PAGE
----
Anisotropie Chemical Shift Perturbation Induced by Ions in Conducting Channels
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Anisotropie chemical shifts observed from solid-state NMR spectroscopy of uniformly aligned samples can be influenced by three primary factors: a change in orientation of the nuclear site, a change in dynamics, or a change in the chemical shift tensor element magnitudes or orientation to the molecular frame. These features are particularly attractive for characterizing the influence of ions in ion conducting channels. Cation binding results in far more subtle effects than had previously been imagined. Prior to the analysis of the first solid-state NMR characterizations of ion binding [1,2] the experimental data were primarily in the form of a few water-soluble protein structures in the Protein Data Bank to which monovalent ions were bound [e.g. 3,4]. Such binding sites showed optimized solvation for the ions associated with strong binding. Computational modeling efforts on ion channels, for the most part, also showed substantial structural deformation upon ion binding [5–7]. We now realize that much better models for how ions interact with channels can be realized from the characterization of substrate binding to enzymes, for which we have a great deal of information represented in every biochemistry textbook. A delicate balance of molecular interactions and thermodynamic parameters has evolved for enzymes, so that substrates are attracted to the active sites of proteins while not compromising the primary function of these proteins to conduct chemistry on the substrates and to release the products efficiently. Similarly, ions must be attracted to the channel and yet the primary function of these proteins is to facilitate the transfer of ions from one side of the membrane to the other.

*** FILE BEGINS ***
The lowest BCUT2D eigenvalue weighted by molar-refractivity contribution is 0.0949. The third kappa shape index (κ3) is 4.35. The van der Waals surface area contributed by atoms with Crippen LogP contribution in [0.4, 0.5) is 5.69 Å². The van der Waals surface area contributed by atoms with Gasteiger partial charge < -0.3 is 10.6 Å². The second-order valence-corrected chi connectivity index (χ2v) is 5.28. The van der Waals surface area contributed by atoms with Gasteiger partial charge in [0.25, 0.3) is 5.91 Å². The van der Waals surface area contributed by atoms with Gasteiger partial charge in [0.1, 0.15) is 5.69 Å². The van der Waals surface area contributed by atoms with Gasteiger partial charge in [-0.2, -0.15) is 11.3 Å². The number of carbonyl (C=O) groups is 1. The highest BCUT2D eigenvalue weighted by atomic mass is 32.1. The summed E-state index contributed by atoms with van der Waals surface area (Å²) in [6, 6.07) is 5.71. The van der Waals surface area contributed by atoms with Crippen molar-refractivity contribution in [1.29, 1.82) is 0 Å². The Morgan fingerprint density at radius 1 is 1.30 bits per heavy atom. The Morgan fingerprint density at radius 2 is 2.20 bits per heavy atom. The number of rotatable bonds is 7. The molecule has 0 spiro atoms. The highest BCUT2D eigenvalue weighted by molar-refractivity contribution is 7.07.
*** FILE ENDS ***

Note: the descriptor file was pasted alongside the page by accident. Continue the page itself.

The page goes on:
- Anisotropie Chemical Shift Perturbation Induced by Ions in Conducting Channels
- Book Title
- Modern Magnetic Resonance
- pp 279-283
- Print ISBN
- Online ISBN
- Springer Netherlands
- Copyright Holder
- Additional Links
- eBook Packages
- Graham A. Webb (1)
- Editor Affiliations
- 1. Royal Society of Chemistry
- Author Affiliations
- 2. Department of Chemistry and Biochemistry, Institute of Molecular Biophysics and National High Magnetic Field Laboratory, Florida State University, Tallahassee, FL, 32310, USA
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